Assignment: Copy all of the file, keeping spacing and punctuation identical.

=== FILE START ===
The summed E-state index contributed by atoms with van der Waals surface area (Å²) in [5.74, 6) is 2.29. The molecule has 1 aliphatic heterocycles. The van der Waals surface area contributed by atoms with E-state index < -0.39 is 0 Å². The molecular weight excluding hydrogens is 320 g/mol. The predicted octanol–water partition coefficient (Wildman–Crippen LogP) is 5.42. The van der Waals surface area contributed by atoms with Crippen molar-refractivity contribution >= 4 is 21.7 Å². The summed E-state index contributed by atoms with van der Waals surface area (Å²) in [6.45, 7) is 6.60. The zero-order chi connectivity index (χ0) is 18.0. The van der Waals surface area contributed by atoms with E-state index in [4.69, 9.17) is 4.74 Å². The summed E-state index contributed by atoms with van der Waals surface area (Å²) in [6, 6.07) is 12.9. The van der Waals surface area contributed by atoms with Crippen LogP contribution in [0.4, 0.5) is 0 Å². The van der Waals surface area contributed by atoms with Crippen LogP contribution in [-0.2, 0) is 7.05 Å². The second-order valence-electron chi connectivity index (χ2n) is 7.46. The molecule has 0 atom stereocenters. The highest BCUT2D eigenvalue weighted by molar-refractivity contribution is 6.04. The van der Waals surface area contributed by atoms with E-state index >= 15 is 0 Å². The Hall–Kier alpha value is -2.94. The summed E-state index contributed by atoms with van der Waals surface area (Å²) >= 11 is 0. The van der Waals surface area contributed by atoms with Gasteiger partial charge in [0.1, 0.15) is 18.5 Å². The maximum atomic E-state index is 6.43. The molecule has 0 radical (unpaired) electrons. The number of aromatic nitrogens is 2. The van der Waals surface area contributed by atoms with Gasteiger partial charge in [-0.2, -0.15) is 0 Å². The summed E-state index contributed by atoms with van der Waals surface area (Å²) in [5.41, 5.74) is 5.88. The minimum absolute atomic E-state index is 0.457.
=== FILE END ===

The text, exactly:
The summed E-state index contributed by atoms with van der Waals surface area (Å²) in [5.74, 6) is 2.29. The molecule has 1 aliphatic heterocycles. The van der Waals surface area contributed by atoms with E-state index < -0.39 is 0 Å². The molecular weight excluding hydrogens is 320 g/mol. The predicted octanol–water partition coefficient (Wildman–Crippen LogP) is 5.42. The van der Waals surface area contributed by atoms with Crippen molar-refractivity contribution >= 4 is 21.7 Å². The summed E-state index contributed by atoms with van der Waals surface area (Å²) in [6.45, 7) is 6.60. The zero-order chi connectivity index (χ0) is 18.0. The van der Waals surface area contributed by atoms with E-state index in [4.69, 9.17) is 4.74 Å². The summed E-state index contributed by atoms with van der Waals surface area (Å²) in [6, 6.07) is 12.9. The van der Waals surface area contributed by atoms with Crippen LogP contribution in [0.4, 0.5) is 0 Å². The van der Waals surface area contributed by atoms with Crippen LogP contribution in [-0.2, 0) is 7.05 Å². The second-order valence-electron chi connectivity index (χ2n) is 7.46. The molecule has 0 atom stereocenters. The highest BCUT2D eigenvalue weighted by molar-refractivity contribution is 6.04. The van der Waals surface area contributed by atoms with E-state index >= 15 is 0 Å². The Hall–Kier alpha value is -2.94. The summed E-state index contributed by atoms with van der Waals surface area (Å²) >= 11 is 0. The van der Waals surface area contributed by atoms with Gasteiger partial charge in [0.1, 0.15) is 18.5 Å². The maximum atomic E-state index is 6.43. The molecule has 0 radical (unpaired) electrons. The number of aromatic nitrogens is 2. The van der Waals surface area contributed by atoms with Gasteiger partial charge in [-0.2, -0.15) is 0 Å². The summed E-state index contributed by atoms with van der Waals surface area (Å²) in [5.41, 5.74) is 5.88. The minimum absolute atomic E-state index is 0.457.